Once we figured that out—we tried it, thought it looked really cool—we thought that a great way to witness this and to be able to play with scale and time would be to try it in VR. We then set out to build a VR experience based on our captures, and for the past 3 years we’ve been trying to perfect this technology to make it look better and better and as accurate as possible. We try to put as much of the work onto the computer to make it a low-touch thing.

In the VR, we built a lot of prototypes, and while we were doing that we got really interested in mycology and the world of mushrooms. We went to the Telluride Mushroom Festival, met a lot of people there and found out that there is this whole subculture around mycology that’s really fascinating. So the experience itself is not just about the mushrooms growing but also about the entire lifecycle of the mushroom.

You start off as a spore, coming down into the forest after a rainfall. You then go underground where you become a piece of mycelium; mycelium is kind of like the roots of the mushroom, but also what connects different parts of the forest together to transmit messages and nutrients and that sort of thing. You come back up as the fruiting body, which is the mushroom that we are used to eating, and then eventually you decay, which is the final step and you turn back into a spore. So you experience the full lifecycle within the VR experience.

l-r: Yours truly, wearing the custom haptic jacket for TEMPORAL WORLD, and director/producer Chloé Lee

Temporal World (approximately 40 minutes)

Beyond the greater length of the piece, Temporal World is also the one of the three I saw that had the most complex interface (this is not a bad thing, just more involved). In addition to the headset and headphones, there is specially designed jacket that the user must wear that generates audio feedback and more. Rather than have me clumsily describe the process, here is yet another creator, director/producer Chloé Lee (who was assisted by VR experience developer Lucas Martinic). They have worked on it together since July 2022. And although there were more than a few technical glitches in my viewing, the experience was frequently beautiful and sometimes awe-inspiring.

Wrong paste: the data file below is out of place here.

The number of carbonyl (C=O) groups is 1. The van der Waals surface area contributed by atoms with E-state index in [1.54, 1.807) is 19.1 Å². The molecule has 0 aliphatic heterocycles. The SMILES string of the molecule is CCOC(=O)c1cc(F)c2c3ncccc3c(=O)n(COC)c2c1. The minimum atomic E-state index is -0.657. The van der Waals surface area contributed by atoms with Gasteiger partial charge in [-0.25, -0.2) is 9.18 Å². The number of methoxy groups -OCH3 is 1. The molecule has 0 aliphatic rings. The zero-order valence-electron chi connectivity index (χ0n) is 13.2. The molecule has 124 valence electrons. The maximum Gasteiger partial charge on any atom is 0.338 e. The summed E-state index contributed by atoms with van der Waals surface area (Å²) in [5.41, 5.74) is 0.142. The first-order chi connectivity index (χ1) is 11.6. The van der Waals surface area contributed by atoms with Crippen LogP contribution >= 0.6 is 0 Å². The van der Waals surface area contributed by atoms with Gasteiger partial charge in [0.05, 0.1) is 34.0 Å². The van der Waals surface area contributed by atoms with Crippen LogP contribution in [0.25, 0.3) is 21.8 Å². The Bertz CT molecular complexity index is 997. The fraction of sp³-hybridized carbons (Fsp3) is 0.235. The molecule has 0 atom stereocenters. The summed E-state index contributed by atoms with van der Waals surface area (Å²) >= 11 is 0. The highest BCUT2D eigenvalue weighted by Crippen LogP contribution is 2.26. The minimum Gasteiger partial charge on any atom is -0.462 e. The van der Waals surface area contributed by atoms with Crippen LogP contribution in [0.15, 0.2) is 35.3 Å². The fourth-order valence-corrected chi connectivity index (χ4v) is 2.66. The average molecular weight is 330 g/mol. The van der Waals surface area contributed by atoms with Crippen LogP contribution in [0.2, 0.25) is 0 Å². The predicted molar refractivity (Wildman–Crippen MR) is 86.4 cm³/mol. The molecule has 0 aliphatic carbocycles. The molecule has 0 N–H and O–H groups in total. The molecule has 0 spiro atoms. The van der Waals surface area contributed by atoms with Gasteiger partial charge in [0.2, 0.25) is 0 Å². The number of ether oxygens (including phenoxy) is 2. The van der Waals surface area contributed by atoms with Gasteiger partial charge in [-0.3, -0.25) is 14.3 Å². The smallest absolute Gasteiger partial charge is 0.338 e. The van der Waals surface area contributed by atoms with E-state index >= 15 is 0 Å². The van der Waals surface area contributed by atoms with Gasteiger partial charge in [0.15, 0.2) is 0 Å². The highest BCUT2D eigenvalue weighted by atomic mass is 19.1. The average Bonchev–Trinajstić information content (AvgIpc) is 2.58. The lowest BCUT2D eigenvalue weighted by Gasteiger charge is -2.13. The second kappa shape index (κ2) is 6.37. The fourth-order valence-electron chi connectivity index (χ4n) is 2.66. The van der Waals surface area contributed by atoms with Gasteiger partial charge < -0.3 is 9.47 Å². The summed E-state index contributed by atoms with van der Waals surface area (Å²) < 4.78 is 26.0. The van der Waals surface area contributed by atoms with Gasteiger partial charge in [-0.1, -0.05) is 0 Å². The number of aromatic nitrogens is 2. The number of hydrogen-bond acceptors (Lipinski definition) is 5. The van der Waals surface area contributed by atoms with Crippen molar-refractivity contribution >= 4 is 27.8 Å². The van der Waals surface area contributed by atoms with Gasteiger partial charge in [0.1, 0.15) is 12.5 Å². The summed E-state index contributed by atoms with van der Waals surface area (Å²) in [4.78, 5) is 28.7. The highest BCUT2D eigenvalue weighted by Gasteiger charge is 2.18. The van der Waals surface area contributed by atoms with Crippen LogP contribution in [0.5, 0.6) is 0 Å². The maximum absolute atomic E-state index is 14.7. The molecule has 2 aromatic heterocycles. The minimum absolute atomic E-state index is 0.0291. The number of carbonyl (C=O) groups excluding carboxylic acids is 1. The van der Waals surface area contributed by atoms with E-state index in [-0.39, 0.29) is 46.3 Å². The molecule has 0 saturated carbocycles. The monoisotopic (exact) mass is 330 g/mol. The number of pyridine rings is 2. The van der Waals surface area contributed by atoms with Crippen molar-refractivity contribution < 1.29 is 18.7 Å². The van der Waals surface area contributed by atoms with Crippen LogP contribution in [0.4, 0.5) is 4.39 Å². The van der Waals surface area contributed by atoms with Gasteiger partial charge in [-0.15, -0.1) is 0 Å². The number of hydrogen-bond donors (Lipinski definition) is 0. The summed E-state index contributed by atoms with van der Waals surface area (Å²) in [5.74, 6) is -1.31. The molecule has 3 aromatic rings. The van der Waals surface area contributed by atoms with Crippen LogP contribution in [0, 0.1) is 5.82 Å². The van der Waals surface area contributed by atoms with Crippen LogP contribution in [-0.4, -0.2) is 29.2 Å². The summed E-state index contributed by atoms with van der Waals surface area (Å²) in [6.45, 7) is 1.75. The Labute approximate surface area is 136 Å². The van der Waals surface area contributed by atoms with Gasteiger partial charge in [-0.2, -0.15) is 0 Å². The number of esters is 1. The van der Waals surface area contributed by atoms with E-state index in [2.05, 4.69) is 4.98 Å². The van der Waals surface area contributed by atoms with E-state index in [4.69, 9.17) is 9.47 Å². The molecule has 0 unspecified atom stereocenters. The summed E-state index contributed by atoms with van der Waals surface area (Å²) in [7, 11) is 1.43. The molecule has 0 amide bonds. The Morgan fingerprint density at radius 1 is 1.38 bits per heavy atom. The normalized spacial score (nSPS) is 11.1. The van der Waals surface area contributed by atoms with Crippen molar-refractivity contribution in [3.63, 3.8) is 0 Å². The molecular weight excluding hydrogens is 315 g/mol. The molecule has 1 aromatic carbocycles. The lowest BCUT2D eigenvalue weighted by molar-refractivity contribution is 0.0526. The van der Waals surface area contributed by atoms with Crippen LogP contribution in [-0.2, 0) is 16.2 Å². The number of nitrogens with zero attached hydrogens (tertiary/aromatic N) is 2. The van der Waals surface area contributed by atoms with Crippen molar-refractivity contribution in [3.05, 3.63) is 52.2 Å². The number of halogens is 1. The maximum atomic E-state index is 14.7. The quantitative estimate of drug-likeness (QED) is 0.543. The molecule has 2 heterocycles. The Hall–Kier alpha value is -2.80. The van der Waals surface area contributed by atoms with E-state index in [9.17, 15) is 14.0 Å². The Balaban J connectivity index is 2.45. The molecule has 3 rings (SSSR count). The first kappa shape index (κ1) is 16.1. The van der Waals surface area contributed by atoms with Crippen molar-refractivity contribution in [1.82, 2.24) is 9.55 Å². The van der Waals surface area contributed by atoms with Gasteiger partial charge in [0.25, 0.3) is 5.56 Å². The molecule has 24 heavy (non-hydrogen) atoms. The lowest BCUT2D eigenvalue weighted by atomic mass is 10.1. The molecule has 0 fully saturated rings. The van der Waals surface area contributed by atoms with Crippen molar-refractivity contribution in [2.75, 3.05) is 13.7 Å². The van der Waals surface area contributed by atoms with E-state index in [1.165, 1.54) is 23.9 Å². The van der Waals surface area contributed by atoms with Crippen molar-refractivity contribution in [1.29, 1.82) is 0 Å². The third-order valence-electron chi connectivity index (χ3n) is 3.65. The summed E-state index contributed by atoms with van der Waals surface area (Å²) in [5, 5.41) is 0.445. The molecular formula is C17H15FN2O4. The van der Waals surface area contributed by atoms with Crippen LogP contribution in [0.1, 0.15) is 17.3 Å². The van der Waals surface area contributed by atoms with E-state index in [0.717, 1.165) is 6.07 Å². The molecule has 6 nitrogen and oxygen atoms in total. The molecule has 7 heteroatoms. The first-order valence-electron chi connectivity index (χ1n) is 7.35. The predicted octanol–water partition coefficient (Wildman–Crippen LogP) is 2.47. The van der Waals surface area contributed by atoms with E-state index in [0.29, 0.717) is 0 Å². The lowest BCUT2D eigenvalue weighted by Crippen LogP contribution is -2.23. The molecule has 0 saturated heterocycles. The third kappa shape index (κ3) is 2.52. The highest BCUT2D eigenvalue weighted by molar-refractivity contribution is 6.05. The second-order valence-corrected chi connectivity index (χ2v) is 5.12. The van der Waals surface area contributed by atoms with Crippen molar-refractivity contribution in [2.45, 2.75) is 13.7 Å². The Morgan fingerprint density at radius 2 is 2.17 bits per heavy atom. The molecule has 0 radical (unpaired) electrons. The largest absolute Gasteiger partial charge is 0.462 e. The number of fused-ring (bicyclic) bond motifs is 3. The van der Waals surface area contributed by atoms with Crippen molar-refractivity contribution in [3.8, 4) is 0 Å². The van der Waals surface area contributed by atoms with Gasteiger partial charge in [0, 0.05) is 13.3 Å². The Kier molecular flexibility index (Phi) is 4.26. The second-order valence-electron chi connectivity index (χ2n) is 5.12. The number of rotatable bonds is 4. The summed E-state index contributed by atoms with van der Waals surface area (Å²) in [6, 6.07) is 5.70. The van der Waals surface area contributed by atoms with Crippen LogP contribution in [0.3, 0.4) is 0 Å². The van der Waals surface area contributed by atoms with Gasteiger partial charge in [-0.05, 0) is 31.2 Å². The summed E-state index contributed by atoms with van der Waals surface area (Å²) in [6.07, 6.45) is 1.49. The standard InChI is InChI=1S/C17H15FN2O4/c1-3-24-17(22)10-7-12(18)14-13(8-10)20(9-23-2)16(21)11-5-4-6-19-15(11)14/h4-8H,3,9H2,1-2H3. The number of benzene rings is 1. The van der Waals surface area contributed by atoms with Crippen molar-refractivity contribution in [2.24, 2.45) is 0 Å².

Chloé Lee. The project is a haptisonic, VR memory world. It comes with a custom haptic-jacket component. People enter my memory world, which is represented by 3D scans from my personal experiences in different places that I’ve lived or have traveled to. People enter these and I guide them to slow down and move through the world in a different way. So, although they’re my memories and my experiences, it’s really an opening for people to see how they can interact with the world in a different way and reflect on how they relate to place. It’s very atmospheric and there’s a focus on the ephemerality of memory. So you see these landscapes shift as you walk through them, according to how you move and the speed at which you move, and everything is sculptable.

This also means that you generate your own sound. It’s very heavy in my own field recordings and my experiences from the last few years of my life, and you hear that, but it also means that you shift the haptics in the jacket. And the jacket was developed to replicate my vibrational experience and is based on sound frequency. The sound that’s generated in the world is translated into vibrations of the body. Every interaction you have in the world is felt in the body and you hear the change in the world.

Still from within TEMPORAL WORLD

But really, I was interested in how we remember and what should be remembered. For me, growing up in California, I would think frequently about migration and my family’s migration from China and places changing over time. So this started me thinking about place and how we attach to that even when that’s not there. That’s why I have different places in the experience: my family’s ancestral home; Berlin, a place I moved to to research memory and to see what it means to come to a place to build connection where I have no personal history; and my apartment in New York, which I called home for 10 years, and it was a very strange feeling when all of a sudden I didn’t feel like I related anymore and felt disconnected.

So in the VR world you see it’s actually kind of fragmented. I thought that this is a poetic way to experience that, like how do you express that feeling? I hope that people going through it can get something from it to reflect on their own experiences or at least it might change their way of thinking about how they move through spaces.


Christopher Llewellyn Reed is a film critic, filmmaker, and educator, as well as Film Festival Today's Editor. A member of both the Online Film Critics Society (OFCS) and the Washington DC Area Film Critics Association (WAFCA), and a Rotten Tomatoes-approved film critic, Chris is, in addition, lead film critic at Hammer to Nail and the author of Film Editing: Theory and Practice.